Tough lessons learnt in unfair dismissal for casual

We are looking back at the 2020 Fair Work Commission Unfair Dismissal case, Angele Chandler v Bed Bath N’ Table Pty Ltd, which highlighted key issues relating to unfair dismissal for casuals along with the importance of due process.

The case determined that despite a valid reason for Chandler’s termination existing, the company’s incompetent National HR Manager had contributed to bungling the employee’s sacking, resulting in it being unreasonable. Say what?!!

In an earlier hearing before the Commission, arguments were heard regarding whether a casual employee could claim unfair dismissal. This particular summary can be found here.

The HR Manager’s bungled termination

In this particular case, the Commission found that the National HR Manager was “incompetent in respect of her ability to deal with the termination of an employee”. In an overall messy process, the National HR Manager relied on a number of invalid justifications for terminating the employee, while avoiding due process for another allegation which was, in fact, a valid reason for dismissal. Therefore, despite a valid allegation existing for a termination, the National HR Manager failed to allow the employee to respond to it, and therefore the dismissal was deemed unreasonable.

What does this mean for employers?

Ensuring that due process is followed during disciplinary and termination processes is critical to the employer’s ability to defend an unfair dismissal claim, even where there is a valid reason for a termination. Therefore employers should carry out the correct process each and every time. It is also extremely important to check the credentials of your appointed HR resource. They should have abundant recent experience in handling disciplinary and termination matters – this goes for both internal and outsourced providers. If they don’t stack up, we recommend engaging a specialist.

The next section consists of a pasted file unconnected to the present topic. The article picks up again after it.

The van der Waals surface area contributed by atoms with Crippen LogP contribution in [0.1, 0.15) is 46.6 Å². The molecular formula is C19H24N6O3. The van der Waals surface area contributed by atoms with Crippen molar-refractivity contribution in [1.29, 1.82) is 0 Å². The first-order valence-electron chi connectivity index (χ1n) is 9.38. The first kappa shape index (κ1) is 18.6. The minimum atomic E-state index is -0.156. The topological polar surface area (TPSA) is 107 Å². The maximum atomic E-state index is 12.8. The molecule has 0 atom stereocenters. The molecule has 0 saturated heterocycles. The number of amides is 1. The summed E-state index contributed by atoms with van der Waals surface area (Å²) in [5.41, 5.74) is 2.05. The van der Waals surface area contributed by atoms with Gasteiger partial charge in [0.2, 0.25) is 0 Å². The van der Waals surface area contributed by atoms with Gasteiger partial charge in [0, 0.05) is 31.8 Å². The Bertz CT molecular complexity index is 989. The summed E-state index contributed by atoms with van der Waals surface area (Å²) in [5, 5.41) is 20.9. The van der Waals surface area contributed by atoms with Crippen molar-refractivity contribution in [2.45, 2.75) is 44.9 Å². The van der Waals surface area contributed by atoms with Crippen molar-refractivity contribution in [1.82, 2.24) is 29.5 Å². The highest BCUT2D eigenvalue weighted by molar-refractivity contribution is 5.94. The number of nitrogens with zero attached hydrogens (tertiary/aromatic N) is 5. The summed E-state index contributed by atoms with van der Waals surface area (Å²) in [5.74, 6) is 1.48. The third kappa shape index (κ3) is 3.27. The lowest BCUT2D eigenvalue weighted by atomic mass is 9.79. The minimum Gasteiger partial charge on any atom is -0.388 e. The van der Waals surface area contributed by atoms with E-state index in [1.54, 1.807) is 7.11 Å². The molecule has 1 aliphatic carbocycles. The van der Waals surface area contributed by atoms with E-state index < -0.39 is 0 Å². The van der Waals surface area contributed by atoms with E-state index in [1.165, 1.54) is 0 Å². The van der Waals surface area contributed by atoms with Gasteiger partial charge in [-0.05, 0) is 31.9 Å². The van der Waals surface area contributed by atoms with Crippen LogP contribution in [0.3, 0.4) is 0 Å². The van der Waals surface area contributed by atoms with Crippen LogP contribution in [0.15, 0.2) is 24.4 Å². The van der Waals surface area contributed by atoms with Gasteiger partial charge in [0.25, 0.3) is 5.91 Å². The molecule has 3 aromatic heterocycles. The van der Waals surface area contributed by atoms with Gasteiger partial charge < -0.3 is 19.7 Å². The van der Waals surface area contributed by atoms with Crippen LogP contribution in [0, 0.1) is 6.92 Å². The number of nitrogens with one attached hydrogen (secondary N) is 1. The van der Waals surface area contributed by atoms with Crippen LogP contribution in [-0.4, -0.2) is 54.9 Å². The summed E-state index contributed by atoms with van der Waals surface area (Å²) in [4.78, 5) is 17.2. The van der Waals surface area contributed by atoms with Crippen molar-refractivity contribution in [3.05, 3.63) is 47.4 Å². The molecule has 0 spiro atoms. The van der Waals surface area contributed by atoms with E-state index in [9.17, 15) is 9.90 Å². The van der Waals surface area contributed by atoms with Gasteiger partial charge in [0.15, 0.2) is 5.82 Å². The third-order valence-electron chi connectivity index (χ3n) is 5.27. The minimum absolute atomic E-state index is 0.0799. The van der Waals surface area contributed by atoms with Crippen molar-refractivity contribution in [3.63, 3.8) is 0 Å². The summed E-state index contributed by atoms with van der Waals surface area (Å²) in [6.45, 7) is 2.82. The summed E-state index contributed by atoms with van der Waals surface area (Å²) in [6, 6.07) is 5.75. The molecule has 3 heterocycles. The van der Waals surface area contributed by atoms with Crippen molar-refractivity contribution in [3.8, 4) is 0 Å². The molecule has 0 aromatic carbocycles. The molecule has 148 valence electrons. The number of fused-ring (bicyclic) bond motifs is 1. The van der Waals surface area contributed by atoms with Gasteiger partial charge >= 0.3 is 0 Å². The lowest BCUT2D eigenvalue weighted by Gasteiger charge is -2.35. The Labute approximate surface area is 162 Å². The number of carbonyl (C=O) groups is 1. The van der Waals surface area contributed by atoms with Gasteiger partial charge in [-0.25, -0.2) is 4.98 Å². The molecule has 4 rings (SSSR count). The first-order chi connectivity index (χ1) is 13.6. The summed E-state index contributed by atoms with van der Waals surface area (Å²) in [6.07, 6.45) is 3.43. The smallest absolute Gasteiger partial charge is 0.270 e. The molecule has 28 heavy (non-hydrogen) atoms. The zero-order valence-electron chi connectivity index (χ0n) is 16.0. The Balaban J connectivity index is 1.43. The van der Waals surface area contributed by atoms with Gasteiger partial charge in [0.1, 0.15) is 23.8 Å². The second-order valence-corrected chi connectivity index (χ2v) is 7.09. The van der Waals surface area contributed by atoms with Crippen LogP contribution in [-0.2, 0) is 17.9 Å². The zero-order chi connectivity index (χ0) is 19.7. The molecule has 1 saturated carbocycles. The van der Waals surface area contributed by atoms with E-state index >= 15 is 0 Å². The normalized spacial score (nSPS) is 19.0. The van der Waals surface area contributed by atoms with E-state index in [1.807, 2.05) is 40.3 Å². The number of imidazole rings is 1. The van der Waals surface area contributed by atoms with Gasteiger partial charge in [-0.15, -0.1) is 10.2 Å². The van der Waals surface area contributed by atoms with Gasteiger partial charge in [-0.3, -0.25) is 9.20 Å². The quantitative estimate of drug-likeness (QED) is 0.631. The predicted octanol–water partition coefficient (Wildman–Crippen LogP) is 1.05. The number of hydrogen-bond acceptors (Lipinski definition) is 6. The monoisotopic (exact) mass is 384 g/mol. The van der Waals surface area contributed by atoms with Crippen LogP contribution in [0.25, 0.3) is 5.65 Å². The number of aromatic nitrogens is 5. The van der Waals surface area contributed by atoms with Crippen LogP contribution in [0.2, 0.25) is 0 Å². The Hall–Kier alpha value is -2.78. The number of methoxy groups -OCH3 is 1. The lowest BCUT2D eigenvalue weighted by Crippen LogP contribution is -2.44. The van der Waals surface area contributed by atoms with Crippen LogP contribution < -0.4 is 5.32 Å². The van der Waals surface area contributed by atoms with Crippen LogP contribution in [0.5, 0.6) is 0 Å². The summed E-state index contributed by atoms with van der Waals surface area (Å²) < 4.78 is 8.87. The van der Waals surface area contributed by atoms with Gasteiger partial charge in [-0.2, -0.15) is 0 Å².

Casuals and unfair dismissal

Despite initial debates in the Commission as to whether Chandler could claim unfair dismissal as a casual employee, the Fair Work Commission determined that even though the employee had been classified as a casual by the employer, the employee was entitled to claim as they had been employed continually for over six months. In coming to this decision, the Commission considered the employee’s rosters, the ongoing contract of employment, and whether the employee had an expectation of ongoing employment and ultimately decided the employment was regular and systemic.

What does this mean for employers?

Essentially, this case further clarified the current stance on how casual employment is to be handled by the Commission and could mean that more casuals may be entitled to make unfair dismissal claims in the future.

Despite this decision, we are keeping a close eye on possible upcoming reforms for casual employees.

Get in touch with the team at Industryus if you would like to find out more about how we can support your organisation.

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